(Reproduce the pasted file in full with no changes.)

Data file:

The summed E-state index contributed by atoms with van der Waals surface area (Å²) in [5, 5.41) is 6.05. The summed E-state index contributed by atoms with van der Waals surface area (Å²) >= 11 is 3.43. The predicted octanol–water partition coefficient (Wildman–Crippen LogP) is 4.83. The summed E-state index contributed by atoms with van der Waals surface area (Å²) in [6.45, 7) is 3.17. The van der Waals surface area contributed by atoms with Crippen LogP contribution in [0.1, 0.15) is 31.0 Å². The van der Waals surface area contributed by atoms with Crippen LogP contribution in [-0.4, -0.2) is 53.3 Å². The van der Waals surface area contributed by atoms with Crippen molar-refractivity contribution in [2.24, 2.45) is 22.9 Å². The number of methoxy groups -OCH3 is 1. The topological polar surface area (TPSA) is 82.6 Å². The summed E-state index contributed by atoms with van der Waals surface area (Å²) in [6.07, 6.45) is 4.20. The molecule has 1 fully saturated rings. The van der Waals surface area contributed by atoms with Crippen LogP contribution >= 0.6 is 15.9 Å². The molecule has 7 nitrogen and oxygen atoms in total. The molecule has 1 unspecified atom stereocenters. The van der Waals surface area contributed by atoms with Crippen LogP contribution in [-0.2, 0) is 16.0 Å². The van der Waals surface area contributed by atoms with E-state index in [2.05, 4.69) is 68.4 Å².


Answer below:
The summed E-state index contributed by atoms with van der Waals surface area (Å²) in [5, 5.41) is 6.05. The summed E-state index contributed by atoms with van der Waals surface area (Å²) >= 11 is 3.43. The predicted octanol–water partition coefficient (Wildman–Crippen LogP) is 4.83. The summed E-state index contributed by atoms with van der Waals surface area (Å²) in [6.45, 7) is 3.17. The van der Waals surface area contributed by atoms with Crippen LogP contribution in [0.1, 0.15) is 31.0 Å². The van der Waals surface area contributed by atoms with Crippen LogP contribution in [-0.4, -0.2) is 53.3 Å². The van der Waals surface area contributed by atoms with Crippen molar-refractivity contribution in [2.24, 2.45) is 22.9 Å². The number of methoxy groups -OCH3 is 1. The topological polar surface area (TPSA) is 82.6 Å². The summed E-state index contributed by atoms with van der Waals surface area (Å²) in [6.07, 6.45) is 4.20. The molecule has 1 fully saturated rings. The van der Waals surface area contributed by atoms with Crippen LogP contribution >= 0.6 is 15.9 Å². The molecule has 7 nitrogen and oxygen atoms in total. The molecule has 1 unspecified atom stereocenters. The van der Waals surface area contributed by atoms with Crippen LogP contribution in [-0.2, 0) is 16.0 Å². The van der Waals surface area contributed by atoms with E-state index in [2.05, 4.69) is 68.4 Å².